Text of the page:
Yesterday, in the middle of what was turning out to be another one of those days where I'm feeling like complete shit because of some extraneous factor, probably money, I got an email from someone else who had stumbled on my webpage while scouring the internet for music. She wanted to know how she could buy my music because she had liked a certain song and wanted to use it for a dance piece. This was great, I thought, but it raises a couple of issues. The first being how and what to charge. I, at one point, had an online store but have been spending so much time lately revamping my music and wondering if any of it is "finished" enough to sell, that I haven't even considered keeping up such a venture. Of course, now I'm reconsidering. The other issue is whether to charge for the music as though it were a regular music download and let ASCAP do the job of collecting royalties or to charge this person as though I were licensing them the music for their personal use. I opted to give her the choice because after all, she didn't tell me much about the project other than that it was being thrown together for a show which is happening tomorrow at Triskelion Arts in Williamsburg. Of course, she chose the cheaper of the two evils and I obliged anyway, figuring, all potentially damaging precedent setting aside, at least it's exposure. And exposure of a different sort. Having something posted on the internet, though it is more widely available, does not feel as exciting as having my music played, no matter how small the audience is. Case in point, it was the dance performance a few weeks ago that exposed this person to my music in the first place. When someone's name appears in the program of a performance, they seem more real than a webpage.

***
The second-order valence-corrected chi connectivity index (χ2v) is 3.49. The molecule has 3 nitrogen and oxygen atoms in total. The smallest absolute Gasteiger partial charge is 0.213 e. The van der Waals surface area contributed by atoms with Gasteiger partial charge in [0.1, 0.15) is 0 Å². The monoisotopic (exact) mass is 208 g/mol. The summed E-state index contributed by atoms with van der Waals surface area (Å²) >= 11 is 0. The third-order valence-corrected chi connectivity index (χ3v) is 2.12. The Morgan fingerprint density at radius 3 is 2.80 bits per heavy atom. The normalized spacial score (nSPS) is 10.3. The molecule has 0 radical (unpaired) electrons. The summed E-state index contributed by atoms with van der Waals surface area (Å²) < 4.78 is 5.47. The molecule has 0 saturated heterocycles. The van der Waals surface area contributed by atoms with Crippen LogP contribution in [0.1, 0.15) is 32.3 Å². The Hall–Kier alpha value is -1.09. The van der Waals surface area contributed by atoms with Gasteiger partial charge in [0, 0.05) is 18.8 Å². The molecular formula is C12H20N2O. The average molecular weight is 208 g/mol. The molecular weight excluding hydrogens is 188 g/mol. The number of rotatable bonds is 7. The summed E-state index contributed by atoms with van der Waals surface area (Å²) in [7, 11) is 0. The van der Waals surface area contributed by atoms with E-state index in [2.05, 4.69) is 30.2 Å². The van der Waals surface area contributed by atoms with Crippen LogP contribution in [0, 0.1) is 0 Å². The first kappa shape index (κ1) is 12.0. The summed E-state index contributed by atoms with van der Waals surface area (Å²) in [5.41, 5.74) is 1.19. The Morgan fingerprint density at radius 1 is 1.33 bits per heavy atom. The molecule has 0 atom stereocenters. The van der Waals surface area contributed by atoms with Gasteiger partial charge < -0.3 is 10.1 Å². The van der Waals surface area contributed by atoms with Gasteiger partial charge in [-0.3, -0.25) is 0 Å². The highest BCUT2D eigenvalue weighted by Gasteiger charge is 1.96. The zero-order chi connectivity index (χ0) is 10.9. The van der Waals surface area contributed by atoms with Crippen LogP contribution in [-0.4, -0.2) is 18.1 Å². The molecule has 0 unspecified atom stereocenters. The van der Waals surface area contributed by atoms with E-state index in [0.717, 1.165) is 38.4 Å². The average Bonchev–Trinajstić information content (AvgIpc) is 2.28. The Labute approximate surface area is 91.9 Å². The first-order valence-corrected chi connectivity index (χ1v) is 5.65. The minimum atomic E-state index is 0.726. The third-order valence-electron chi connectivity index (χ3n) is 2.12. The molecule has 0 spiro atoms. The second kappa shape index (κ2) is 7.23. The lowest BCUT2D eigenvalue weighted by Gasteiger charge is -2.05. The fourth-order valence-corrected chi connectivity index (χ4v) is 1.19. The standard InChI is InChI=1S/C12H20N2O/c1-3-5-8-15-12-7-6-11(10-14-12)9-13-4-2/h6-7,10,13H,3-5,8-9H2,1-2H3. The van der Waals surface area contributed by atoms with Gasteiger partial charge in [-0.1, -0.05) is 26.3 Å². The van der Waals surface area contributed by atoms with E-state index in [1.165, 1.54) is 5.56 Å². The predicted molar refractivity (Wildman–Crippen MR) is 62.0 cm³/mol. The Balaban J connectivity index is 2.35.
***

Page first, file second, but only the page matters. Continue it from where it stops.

Of course, the object now is certainly to make my webpage make me seem more real. That is what the past few days have taught me. That and you should always check on all of your webpages and email accounts as often as is possible. When I went to go check on my online store and see if it was still up on Myspace, I noticed an email from April in my Myspace inbox from someone who said she works A&R for a music supervisor in L.A. and was interested in my music. I immediately started kicking myself and wondering how in the hell I could have missed that. Then, of course, I emailed her back and apologized for missing the email and directed her to my webpage and the rest of my reel.

This all just leads me to the final point I've decided to take from all of this. Be prepared. If you're going to put music out in the ether, be prepared to deliver more of the same...i.e. keep your chops up. Don't neglect it either and let it sit up there and get old. Refresh it all the time. Incidentally, this is why I haven't advertised my music's existence aggressively. I haven't been ready before now for people to actually be interested in buying my music either to perform or listen to but now, or at least within a few weeks, I will be. That's the idea, at least.

I actually find it to be quite lucky that all this happened the week before I sit down and talk to my web designer about what I want from the new website. It brings up some great points and ultimately is going to shape how well my webpage works for me and harnesses the massive marketing power of the internet.